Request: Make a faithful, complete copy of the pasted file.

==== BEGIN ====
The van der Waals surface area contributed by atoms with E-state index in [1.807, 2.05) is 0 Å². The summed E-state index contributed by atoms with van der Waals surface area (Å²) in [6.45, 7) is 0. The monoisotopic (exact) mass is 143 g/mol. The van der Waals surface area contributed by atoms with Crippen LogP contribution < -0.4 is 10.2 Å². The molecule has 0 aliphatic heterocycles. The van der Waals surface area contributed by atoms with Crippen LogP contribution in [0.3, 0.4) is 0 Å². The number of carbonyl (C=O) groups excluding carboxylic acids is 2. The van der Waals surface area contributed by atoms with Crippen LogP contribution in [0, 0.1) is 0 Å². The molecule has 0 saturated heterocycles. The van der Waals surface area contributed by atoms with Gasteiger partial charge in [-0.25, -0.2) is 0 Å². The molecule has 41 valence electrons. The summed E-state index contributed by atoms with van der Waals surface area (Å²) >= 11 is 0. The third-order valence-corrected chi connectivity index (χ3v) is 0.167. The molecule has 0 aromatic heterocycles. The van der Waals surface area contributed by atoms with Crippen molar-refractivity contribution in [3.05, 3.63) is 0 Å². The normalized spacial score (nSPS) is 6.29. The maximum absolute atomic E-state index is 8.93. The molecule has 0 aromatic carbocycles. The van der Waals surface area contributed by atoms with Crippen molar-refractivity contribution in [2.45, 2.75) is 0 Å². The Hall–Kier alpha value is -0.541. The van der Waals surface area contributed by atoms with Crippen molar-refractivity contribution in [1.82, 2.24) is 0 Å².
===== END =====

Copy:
The van der Waals surface area contributed by atoms with E-state index in [1.807, 2.05) is 0 Å². The summed E-state index contributed by atoms with van der Waals surface area (Å²) in [6.45, 7) is 0. The monoisotopic (exact) mass is 143 g/mol. The van der Waals surface area contributed by atoms with Crippen LogP contribution < -0.4 is 10.2 Å². The molecule has 0 aliphatic heterocycles. The van der Waals surface area contributed by atoms with Crippen LogP contribution in [0.3, 0.4) is 0 Å². The number of carbonyl (C=O) groups excluding carboxylic acids is 2. The van der Waals surface area contributed by atoms with Crippen LogP contribution in [0, 0.1) is 0 Å². The molecule has 0 saturated heterocycles. The van der Waals surface area contributed by atoms with Gasteiger partial charge in [-0.25, -0.2) is 0 Å². The molecule has 41 valence electrons. The summed E-state index contributed by atoms with van der Waals surface area (Å²) >= 11 is 0. The third-order valence-corrected chi connectivity index (χ3v) is 0.167. The molecule has 0 aromatic heterocycles. The van der Waals surface area contributed by atoms with Crippen molar-refractivity contribution in [3.05, 3.63) is 0 Å². The normalized spacial score (nSPS) is 6.29. The maximum absolute atomic E-state index is 8.93. The molecule has 0 aromatic carbocycles. The van der Waals surface area contributed by atoms with Crippen molar-refractivity contribution in [2.45, 2.75) is 0 Å². The Hall–Kier alpha value is -0.541. The van der Waals surface area contributed by atoms with Crippen molar-refractivity contribution in [1.82, 2.24) is 0 Å².